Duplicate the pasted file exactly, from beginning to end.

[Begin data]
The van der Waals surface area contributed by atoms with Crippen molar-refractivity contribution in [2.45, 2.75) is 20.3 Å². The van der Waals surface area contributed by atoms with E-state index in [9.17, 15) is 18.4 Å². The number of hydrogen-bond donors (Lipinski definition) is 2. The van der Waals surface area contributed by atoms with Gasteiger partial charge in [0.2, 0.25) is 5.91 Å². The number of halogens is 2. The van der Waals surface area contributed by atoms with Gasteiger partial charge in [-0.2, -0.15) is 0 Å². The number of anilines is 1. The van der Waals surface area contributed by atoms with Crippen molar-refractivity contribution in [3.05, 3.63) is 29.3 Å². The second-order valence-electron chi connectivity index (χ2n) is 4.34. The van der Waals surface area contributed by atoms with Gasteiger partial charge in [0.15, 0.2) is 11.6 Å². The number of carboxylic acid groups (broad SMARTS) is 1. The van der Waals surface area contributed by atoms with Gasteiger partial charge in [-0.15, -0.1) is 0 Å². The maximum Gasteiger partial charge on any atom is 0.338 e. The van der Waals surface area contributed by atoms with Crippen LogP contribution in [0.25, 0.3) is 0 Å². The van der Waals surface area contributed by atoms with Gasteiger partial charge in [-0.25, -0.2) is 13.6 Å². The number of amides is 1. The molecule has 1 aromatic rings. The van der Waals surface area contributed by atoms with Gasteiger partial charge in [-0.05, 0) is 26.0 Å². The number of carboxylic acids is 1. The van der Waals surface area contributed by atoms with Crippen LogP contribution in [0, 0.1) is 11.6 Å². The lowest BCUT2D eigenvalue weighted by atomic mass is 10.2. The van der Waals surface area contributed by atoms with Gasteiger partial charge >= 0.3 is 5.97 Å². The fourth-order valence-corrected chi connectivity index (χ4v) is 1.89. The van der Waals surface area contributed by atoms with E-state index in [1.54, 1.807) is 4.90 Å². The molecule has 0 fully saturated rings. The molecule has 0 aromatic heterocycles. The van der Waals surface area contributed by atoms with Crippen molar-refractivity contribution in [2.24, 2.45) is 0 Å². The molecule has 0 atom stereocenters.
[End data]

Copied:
The van der Waals surface area contributed by atoms with Crippen molar-refractivity contribution in [2.45, 2.75) is 20.3 Å². The van der Waals surface area contributed by atoms with E-state index in [9.17, 15) is 18.4 Å². The number of hydrogen-bond donors (Lipinski definition) is 2. The van der Waals surface area contributed by atoms with Gasteiger partial charge in [0.2, 0.25) is 5.91 Å². The number of halogens is 2. The van der Waals surface area contributed by atoms with Gasteiger partial charge in [-0.2, -0.15) is 0 Å². The number of anilines is 1. The van der Waals surface area contributed by atoms with Crippen molar-refractivity contribution in [3.05, 3.63) is 29.3 Å². The second-order valence-electron chi connectivity index (χ2n) is 4.34. The van der Waals surface area contributed by atoms with Gasteiger partial charge in [0.15, 0.2) is 11.6 Å². The number of carboxylic acid groups (broad SMARTS) is 1. The van der Waals surface area contributed by atoms with Gasteiger partial charge in [-0.15, -0.1) is 0 Å². The maximum Gasteiger partial charge on any atom is 0.338 e. The van der Waals surface area contributed by atoms with Crippen LogP contribution in [0.25, 0.3) is 0 Å². The van der Waals surface area contributed by atoms with Gasteiger partial charge in [-0.25, -0.2) is 13.6 Å². The number of amides is 1. The molecule has 1 aromatic rings. The van der Waals surface area contributed by atoms with Gasteiger partial charge in [-0.05, 0) is 26.0 Å². The number of carboxylic acids is 1. The van der Waals surface area contributed by atoms with Crippen LogP contribution in [0, 0.1) is 11.6 Å². The lowest BCUT2D eigenvalue weighted by atomic mass is 10.2. The van der Waals surface area contributed by atoms with Gasteiger partial charge >= 0.3 is 5.97 Å². The fourth-order valence-corrected chi connectivity index (χ4v) is 1.89. The van der Waals surface area contributed by atoms with E-state index in [1.54, 1.807) is 4.90 Å². The molecule has 0 fully saturated rings. The molecule has 0 aromatic heterocycles. The van der Waals surface area contributed by atoms with Crippen molar-refractivity contribution in [2.24, 2.45) is 0 Å². The molecule has 0 atom stereocenters.